Toth was a graduate student at Yale two years later when Koopman had an opening and she moved to Breukelen — the original Brooklyn — in Holland. She says she learned from her teachers, other students, and concerts she attended, and that “Europe completely changed the way I play.”
Koopman’s lessons were on harpsichord, which stimulated Toth’s interest in keyboard instruments before the piano. This bore fruit in 1986 when Toth gave four concerts called “The Art of the Early Keyboard. The programs were 60 percent solo, a heavier keyboard component than a chamber music concert.
“At the end of the last concert, a friend — a lady I’d played recorder music with in the grand tradition of amateurs playing for the love and joy of it — said to me, ‘You’re going to do it again,’” Toth recalls. “I was shocked after all the work in the four concerts I’d just played, but the idea stuck in my head.”
The next season, ARTEK (for Art of the Early Keyboard) was born. In addition to contracting performers and rehearsing and presenting concerts, Toth functions as the group’s librarian and is responsible for administrative work, including development and publicity. Her support group includes a board of directors and her husband, Dongsok Shin. They met over shared love for the harpsichord and before long were teaming up to help each other move their instruments. He’ll play organ at the Christmas Vespers concerts, and he serves as the ensemble’s recording engineer.
Countertenor Drew Minter, a frequent ARTEK performer, has known Toth since 1980, when both were students at the Bach Aria Group’s first summer institute at SUNY, Stony Brook. He’s made two recordings with her: Love Letters from Italy and Monteverdi’s Madrigals, Book V.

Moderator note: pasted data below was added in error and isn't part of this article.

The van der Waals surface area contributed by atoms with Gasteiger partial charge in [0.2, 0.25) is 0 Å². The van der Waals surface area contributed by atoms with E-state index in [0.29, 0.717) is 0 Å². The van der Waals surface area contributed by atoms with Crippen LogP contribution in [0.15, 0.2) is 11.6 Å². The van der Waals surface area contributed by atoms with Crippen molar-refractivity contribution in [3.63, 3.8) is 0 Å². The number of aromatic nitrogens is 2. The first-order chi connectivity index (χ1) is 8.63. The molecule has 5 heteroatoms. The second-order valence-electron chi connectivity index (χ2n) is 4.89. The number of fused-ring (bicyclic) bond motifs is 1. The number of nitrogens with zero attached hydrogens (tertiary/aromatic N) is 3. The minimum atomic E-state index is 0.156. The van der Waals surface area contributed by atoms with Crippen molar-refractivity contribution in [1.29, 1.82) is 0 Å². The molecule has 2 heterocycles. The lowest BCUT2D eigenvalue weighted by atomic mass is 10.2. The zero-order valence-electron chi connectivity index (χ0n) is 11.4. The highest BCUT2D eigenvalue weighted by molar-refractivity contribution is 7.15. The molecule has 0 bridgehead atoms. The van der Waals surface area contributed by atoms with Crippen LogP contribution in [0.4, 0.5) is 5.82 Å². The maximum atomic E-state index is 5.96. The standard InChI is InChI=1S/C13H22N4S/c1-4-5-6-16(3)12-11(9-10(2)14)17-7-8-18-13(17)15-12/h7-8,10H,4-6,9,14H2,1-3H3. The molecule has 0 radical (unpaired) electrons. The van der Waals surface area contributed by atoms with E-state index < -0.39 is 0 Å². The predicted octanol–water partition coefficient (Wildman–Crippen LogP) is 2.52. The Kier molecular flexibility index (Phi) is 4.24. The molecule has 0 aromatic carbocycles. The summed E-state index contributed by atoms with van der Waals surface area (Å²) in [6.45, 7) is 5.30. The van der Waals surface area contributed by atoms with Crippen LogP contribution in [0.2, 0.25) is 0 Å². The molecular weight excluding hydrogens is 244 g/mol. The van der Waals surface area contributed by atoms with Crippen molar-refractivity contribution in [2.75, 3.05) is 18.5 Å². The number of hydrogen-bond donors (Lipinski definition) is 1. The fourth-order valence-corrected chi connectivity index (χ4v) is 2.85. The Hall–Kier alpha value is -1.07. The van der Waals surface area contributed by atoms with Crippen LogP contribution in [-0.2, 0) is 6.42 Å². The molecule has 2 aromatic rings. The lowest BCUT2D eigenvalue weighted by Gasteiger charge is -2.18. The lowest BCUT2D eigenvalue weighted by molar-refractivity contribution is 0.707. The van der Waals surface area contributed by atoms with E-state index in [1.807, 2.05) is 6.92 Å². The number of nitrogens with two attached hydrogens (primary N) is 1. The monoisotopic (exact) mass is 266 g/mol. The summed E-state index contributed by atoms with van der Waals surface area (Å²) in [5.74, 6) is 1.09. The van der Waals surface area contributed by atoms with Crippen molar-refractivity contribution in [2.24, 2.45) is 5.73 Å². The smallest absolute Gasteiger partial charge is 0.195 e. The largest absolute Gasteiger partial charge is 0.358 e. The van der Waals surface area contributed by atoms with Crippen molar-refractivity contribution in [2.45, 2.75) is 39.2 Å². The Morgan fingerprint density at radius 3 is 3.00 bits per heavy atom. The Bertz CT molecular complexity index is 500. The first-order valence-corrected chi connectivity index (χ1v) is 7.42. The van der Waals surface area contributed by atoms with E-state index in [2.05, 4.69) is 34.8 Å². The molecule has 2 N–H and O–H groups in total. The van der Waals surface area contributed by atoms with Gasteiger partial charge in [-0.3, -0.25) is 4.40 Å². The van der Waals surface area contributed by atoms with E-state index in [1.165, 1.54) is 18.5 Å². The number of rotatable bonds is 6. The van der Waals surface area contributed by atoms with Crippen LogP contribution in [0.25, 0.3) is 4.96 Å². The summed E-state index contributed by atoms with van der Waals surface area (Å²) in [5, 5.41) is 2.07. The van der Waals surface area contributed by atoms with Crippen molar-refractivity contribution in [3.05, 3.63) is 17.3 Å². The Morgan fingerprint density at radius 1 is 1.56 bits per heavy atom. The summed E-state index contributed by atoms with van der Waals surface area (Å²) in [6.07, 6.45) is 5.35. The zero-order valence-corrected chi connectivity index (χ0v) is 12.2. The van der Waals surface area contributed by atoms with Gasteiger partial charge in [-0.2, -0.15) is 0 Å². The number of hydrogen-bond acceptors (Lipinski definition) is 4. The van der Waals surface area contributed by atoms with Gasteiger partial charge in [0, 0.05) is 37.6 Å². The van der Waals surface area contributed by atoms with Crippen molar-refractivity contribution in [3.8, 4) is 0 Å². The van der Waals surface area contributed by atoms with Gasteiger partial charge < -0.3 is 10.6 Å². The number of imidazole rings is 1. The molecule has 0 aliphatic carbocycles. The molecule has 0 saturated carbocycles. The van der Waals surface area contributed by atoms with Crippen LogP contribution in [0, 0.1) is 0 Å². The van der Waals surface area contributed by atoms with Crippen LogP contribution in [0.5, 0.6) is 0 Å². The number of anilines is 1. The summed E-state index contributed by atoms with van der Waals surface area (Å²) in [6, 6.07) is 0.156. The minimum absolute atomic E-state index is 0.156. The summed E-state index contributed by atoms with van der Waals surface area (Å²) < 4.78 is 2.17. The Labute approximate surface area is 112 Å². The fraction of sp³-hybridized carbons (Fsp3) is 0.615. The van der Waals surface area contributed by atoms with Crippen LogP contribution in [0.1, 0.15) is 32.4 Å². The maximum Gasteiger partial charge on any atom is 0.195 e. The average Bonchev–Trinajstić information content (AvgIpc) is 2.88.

“She specializes in 17th-century Italian music, but I’ve done a lot of Bach with her also,” Minter says. “Our last collaboration was a Torquato Tasso project where I played Tasso and her group did madrigals. She does really good repertoire without fail. I’ve never done a bad piece of music with her ever. Sometimes it’s really interesting repertoire you don’t get a chance to do anywhere else.”
Minter also appreciates Toth’s style of leadership.
“Her approach is actually very chamber-music oriented. She’s not really authoritarian, waiting to see where the strong impulses come from in the group. She has strong feelings herself about rubato and tactus, things very important for 17th-century music. She also respects her singers and players and gets good strong ones who themselves have strong leadership skills. She knows how to breathe with singers and support the vocal line.”
If Koopman changed the way Toth looks at music, it is also said that experience is the best teacher.
“We all get older, you know,” she says. “I feel that my keyboard playing has an enormous subtlety in touch and articulation that I try very hard to pass on to my students and that I just rarely hear in the USA but hear more often in European players. Even after I studied in Europe, it was two years before I thought, ‘Now I’m getting it.’ And it was about three years later that I had another lesson with Koopman and he said, ‘You’re doing well now.’”
Yet having played so many different kinds of music and so much repertoire from 1400 to 1800, she feels in some ways that getting the best out of any instrument is what she does best.
“It’s a result that depends on touch, critical listening, and changing what I do for each instrument. That’s what I’ve learned over 30 years of playing. I’ve also learned that I’m not going to play late Beethoven sonatas and I’m not even going to try. I think when I was 30, I would definitely have tried, but I’ve recognized that my technique is really solid up through Mozart.”
When Toth performed Rosenmüller’s Vespers music in 2012, she discovered his settings of each text are significantly longer than Monteverdi’s. Her Christmas concert will run a little more than two hours with three Psalm settings, the Magnificat, two Christmas motets — all for six to eight voices — plus a Christmas duet. Short instrumental numbers will show off the cornetti, sackbuts, and string section (Toth says Rosenmüller first became known when string players picked up his music).
She is particularly excited about collaborating again with Les Sacqueboutiers.
“I learn from them as much as I lead them. It’s going to be really interesting to hear how they improvise and decorate on the music. I really can’t wait.”